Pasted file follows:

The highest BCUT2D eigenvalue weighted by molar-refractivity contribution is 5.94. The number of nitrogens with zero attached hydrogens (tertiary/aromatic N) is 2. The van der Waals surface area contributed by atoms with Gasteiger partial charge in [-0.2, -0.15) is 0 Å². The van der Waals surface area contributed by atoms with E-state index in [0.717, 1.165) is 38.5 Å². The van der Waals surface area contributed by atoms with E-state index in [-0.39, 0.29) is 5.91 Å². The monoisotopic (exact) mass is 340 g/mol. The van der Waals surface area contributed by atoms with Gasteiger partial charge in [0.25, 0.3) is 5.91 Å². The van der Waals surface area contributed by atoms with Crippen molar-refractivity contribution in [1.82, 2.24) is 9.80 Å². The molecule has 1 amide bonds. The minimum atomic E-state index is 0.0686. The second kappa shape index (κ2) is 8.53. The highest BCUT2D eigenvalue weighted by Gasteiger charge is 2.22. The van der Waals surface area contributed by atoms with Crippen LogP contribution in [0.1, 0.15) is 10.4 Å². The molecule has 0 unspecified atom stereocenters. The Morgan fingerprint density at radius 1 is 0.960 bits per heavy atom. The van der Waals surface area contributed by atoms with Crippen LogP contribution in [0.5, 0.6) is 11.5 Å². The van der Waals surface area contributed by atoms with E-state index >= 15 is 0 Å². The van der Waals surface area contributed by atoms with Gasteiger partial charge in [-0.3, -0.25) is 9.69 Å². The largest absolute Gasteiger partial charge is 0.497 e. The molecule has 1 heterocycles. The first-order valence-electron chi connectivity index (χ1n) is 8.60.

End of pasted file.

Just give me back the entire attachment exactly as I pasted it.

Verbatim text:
The highest BCUT2D eigenvalue weighted by molar-refractivity contribution is 5.94. The number of nitrogens with zero attached hydrogens (tertiary/aromatic N) is 2. The van der Waals surface area contributed by atoms with Gasteiger partial charge in [-0.2, -0.15) is 0 Å². The van der Waals surface area contributed by atoms with E-state index in [0.717, 1.165) is 38.5 Å². The van der Waals surface area contributed by atoms with E-state index in [-0.39, 0.29) is 5.91 Å². The monoisotopic (exact) mass is 340 g/mol. The van der Waals surface area contributed by atoms with Gasteiger partial charge in [0.25, 0.3) is 5.91 Å². The van der Waals surface area contributed by atoms with Crippen molar-refractivity contribution in [1.82, 2.24) is 9.80 Å². The molecule has 1 amide bonds. The minimum atomic E-state index is 0.0686. The second kappa shape index (κ2) is 8.53. The highest BCUT2D eigenvalue weighted by Gasteiger charge is 2.22. The van der Waals surface area contributed by atoms with Crippen LogP contribution in [0.1, 0.15) is 10.4 Å². The molecule has 0 unspecified atom stereocenters. The Morgan fingerprint density at radius 1 is 0.960 bits per heavy atom. The van der Waals surface area contributed by atoms with Crippen LogP contribution in [0.5, 0.6) is 11.5 Å². The van der Waals surface area contributed by atoms with E-state index >= 15 is 0 Å². The van der Waals surface area contributed by atoms with Gasteiger partial charge in [-0.3, -0.25) is 9.69 Å². The largest absolute Gasteiger partial charge is 0.497 e. The molecule has 1 heterocycles. The first-order valence-electron chi connectivity index (χ1n) is 8.60.